For one month, three of these microwave radiometers at the SGP site, along with two more from the University of Colorado, will be arranged in series to continuously scan clouds passing overhead.
For one month, three of these microwave radiometers at the SGP site, along with two more from the University of Colorado, will be arranged in series to continuously scan clouds passing overhead.
A key contributor related to the uncertainty of climate model predictions is that the existing techniques for obtaining detailed information about cloud fields do not provide the necessary observations at the required resolution or spatial scale. Beginning this month at the ARM Southern Great Plains site, researchers are testing a promising new method for measuring 3D cloud microphysical structure. This method, called cloud microwave tomography, uses multiple microwave sensors at several distinct ground locations to scan the clouds. Combined with data from the site's cloud radars and weather balloons, the multi-point scans result in a comprehensive and detailed interior structure of the cloud field.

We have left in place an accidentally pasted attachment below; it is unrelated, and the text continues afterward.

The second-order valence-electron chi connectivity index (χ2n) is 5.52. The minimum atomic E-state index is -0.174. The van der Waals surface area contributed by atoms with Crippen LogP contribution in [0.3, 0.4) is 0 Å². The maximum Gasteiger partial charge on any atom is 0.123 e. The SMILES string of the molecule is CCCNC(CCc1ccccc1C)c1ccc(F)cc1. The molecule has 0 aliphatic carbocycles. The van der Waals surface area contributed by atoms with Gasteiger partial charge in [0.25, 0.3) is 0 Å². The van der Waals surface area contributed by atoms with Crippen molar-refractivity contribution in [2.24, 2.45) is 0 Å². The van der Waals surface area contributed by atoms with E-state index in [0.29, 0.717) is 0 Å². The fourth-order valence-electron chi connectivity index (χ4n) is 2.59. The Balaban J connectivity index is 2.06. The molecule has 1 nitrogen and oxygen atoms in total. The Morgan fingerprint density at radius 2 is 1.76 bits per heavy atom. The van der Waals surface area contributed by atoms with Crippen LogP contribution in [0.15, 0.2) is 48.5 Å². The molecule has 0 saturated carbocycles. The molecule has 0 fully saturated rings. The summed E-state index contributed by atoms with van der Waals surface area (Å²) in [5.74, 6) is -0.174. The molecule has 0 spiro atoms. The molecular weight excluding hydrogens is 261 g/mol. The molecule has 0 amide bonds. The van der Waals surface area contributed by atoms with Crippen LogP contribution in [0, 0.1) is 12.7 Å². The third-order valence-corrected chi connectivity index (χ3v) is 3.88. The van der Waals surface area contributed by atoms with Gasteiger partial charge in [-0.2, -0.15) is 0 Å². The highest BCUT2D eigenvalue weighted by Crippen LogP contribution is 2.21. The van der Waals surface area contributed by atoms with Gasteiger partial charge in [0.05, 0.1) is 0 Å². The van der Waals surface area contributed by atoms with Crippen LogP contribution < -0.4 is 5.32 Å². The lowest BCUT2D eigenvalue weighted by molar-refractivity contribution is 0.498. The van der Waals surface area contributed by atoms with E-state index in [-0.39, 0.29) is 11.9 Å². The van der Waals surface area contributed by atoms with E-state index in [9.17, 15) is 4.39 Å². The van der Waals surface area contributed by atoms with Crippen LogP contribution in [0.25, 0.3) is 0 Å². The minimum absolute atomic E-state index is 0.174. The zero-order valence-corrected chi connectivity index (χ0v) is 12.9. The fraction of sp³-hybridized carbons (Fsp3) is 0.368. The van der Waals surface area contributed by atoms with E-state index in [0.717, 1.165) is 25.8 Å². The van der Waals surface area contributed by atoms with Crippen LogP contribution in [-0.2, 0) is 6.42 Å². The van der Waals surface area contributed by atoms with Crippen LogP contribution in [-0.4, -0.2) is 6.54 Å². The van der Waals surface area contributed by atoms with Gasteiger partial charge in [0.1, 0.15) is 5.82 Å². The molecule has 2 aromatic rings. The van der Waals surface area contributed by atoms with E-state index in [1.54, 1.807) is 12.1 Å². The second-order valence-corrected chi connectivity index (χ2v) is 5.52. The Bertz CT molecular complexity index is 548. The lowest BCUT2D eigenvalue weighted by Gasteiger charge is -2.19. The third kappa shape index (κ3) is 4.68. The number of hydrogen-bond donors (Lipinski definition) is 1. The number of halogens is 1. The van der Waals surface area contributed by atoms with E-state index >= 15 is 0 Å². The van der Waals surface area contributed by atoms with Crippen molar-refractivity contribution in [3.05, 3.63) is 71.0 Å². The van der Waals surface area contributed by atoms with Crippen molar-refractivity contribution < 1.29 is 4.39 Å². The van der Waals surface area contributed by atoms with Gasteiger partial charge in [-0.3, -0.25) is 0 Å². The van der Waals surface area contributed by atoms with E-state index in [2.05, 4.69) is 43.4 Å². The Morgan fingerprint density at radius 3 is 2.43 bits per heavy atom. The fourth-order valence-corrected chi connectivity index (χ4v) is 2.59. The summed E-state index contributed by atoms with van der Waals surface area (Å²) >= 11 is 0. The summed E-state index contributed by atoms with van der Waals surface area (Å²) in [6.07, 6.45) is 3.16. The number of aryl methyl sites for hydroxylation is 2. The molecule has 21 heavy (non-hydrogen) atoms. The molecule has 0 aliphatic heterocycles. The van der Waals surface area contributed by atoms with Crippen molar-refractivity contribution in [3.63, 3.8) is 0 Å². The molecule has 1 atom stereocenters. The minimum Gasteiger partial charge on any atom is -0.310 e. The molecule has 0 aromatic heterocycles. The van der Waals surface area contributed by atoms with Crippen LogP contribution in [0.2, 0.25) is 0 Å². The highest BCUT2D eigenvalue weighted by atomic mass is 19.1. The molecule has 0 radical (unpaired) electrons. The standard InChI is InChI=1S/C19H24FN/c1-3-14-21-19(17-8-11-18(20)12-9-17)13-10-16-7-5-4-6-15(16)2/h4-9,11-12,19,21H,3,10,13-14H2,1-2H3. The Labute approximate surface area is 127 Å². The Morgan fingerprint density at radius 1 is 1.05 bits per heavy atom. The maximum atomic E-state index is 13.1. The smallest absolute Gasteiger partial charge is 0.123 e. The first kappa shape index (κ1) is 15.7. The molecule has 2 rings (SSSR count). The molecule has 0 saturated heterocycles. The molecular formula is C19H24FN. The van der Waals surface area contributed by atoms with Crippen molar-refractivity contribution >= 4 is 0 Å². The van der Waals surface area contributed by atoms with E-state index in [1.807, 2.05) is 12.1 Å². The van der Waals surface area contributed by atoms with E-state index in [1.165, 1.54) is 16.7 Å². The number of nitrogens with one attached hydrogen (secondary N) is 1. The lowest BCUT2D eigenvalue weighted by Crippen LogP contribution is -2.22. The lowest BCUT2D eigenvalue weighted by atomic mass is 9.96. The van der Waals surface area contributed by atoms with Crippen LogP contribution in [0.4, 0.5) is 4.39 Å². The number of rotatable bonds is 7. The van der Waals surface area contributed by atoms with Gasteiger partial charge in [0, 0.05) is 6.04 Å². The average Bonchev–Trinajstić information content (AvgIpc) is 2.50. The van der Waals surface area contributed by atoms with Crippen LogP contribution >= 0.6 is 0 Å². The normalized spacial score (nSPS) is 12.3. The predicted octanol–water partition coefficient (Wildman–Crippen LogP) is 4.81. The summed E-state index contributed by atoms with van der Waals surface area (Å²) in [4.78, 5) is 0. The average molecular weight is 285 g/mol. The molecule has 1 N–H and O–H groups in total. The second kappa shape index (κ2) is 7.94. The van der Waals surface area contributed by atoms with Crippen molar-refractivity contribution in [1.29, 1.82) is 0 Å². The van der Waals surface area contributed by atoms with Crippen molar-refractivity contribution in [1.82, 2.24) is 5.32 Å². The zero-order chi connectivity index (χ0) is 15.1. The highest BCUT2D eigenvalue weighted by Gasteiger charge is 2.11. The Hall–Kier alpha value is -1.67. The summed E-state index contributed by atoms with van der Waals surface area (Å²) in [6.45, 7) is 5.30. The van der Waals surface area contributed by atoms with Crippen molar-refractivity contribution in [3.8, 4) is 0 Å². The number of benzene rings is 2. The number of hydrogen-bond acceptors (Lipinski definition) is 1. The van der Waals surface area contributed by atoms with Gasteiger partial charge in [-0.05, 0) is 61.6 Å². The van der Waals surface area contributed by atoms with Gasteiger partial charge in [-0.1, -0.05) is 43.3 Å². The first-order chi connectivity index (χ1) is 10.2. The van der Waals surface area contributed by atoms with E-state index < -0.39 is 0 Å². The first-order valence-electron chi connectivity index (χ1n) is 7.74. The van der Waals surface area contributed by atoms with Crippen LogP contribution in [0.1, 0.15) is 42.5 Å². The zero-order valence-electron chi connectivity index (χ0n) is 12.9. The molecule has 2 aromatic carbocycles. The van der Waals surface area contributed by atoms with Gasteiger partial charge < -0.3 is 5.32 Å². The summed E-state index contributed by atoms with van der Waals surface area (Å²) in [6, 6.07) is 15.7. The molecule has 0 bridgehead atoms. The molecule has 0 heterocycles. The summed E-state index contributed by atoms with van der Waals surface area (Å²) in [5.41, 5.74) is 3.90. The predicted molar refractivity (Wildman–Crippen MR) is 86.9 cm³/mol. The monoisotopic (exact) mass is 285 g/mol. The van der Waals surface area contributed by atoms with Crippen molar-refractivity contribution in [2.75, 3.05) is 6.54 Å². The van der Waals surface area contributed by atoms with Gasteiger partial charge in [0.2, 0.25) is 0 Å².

During the month-long Ground-Based Cloud Tomography Experiment, five microwave scanning radiometers will continuously scan the vertical plane along a 10-km north-south line centered at the SGP Central Facility. Several other datastreams from instruments at the SGP site will be used either as ancillary data or as validation data. In addition, research flights for the RACORO field campaign may be coordinated along the line of the microwave radiometers. This will provide additional data for evaluating the cloud “reconstructions” using the tomography technique. For more information, see this press release.